FAMILY man, community man, gentleman.
Lou Shehade was many things to many people and following his death on Thursday, those who knew him well remembered him as one of the best.
His son David described him as "a wonderful family man" who was heavily involved not only in his children's lives as they grew up, but also those of his grandchildren.
"Whatever we were doing, he was always extremely proud of us."
David said his father was heavily involved in many community groups.
"He was proud to be part of the community, but he was especially proud of his involvement in the Edgell Jog and Chifley Village.
"They were ones closest to his heart."
He was a lovely man, his death is a huge loss.Bathurst councillor Graeme Hanger
Tributes for Mr Shehade - who was also known as a talented squash player, former general manager of the Western Advocate and original committee member of the Edgell Jog - poured in as news of his passing became known.
Councillor Graeme Hanger said his death was a great loss to the city. He said Mr Shehade was honoured as one of the city's original Living Legends back in 2015 for his ongoing work in the community, which spanned decades.
"He was a lovely man, his death is a huge loss."
Cr Hanger said he last saw Mr Shehade around March 10 when he and his wife Janese celebrated 58 years of marriage.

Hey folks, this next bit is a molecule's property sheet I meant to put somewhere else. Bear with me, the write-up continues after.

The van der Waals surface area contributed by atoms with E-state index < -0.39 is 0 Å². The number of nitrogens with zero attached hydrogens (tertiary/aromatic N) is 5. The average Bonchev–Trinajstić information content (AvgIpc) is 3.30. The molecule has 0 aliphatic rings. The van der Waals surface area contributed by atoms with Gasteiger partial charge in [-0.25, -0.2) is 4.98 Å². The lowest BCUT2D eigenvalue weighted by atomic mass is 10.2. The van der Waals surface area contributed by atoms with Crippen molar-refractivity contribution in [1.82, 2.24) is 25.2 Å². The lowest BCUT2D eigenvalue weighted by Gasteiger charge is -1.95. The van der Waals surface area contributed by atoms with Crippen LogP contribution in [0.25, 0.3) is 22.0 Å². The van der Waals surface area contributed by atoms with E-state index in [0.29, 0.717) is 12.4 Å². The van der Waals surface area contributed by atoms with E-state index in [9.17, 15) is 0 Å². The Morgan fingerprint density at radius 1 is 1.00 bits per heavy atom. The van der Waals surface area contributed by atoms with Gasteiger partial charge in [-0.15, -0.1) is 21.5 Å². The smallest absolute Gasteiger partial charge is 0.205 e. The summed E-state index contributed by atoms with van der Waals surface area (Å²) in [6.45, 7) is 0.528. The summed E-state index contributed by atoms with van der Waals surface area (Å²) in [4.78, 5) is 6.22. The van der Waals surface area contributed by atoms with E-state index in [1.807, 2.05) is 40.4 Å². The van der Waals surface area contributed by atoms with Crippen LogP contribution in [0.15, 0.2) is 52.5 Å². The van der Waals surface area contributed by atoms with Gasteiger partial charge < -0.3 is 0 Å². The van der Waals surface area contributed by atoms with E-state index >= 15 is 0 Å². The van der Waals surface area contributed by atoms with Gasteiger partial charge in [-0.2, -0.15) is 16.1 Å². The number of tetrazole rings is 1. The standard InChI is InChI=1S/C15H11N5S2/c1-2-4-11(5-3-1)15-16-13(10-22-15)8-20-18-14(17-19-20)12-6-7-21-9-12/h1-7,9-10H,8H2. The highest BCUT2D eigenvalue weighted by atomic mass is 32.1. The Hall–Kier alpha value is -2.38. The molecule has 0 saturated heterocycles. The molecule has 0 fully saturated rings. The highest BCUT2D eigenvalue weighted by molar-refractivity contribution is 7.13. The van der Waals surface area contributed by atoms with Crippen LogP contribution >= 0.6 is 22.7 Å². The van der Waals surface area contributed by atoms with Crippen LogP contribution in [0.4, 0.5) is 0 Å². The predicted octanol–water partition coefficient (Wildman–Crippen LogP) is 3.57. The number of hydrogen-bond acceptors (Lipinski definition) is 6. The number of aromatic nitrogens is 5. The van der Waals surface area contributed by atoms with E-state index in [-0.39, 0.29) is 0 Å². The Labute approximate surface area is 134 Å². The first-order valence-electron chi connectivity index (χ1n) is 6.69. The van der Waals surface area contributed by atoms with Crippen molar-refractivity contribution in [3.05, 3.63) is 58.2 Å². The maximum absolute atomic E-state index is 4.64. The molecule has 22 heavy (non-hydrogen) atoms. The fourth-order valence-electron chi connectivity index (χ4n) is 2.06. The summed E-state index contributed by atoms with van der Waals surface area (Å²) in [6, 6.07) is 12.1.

And it was Mr Shehade's 90th birthday not long after, on March 31.
"Even at 90 he was sharp as a tack," Cr Hanger said.
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Ray Stapley, who worked alongside Mr Shehade on the Edgell Jog committee, called him a "true gentleman".
"He was a gentle guy but always so positive about Bathurst," Mr Stapley said. "And when he gave his opinion, people always listened to what he had to say."
Former Fairfax and Rural Press central west manager, and former Western Advocate editor Andrew Meenahan agreed the city had lost one of its best.
"There are many things that I will never forget about Lou Shehade - his kindness, his sense of humour, honesty, a deep modesty, a great affinity with his fellow man, an infectious positivity that refreshed anyone in his company - but, above all else, I will forever admire his deep loyalty," Mr Meenahan said.
"Lou set a standard of loyalty that few could hope to reach; of course, he was unflinchingly loyal to his family and friends but he also had a burning loyalty to his beloved Bathurst and to this newspaper, the Western Advocate.
"Lou was for many years a highly regarded manager of the Advocate, so highly regarded that John Parker, then managing director of Rural Press, which at the time was the parent company of the newspaper, tried to lure Lou to North Richmond to run the company's prestigious flagship publication, The Land."
Mr Meenahan said Mr Shehade had confided in him that while he was flattered by the offer, he "could never leave Bathurst, I love this town".
Mr Shehade is survived by his wife Janese, children Lisa and David, and their families.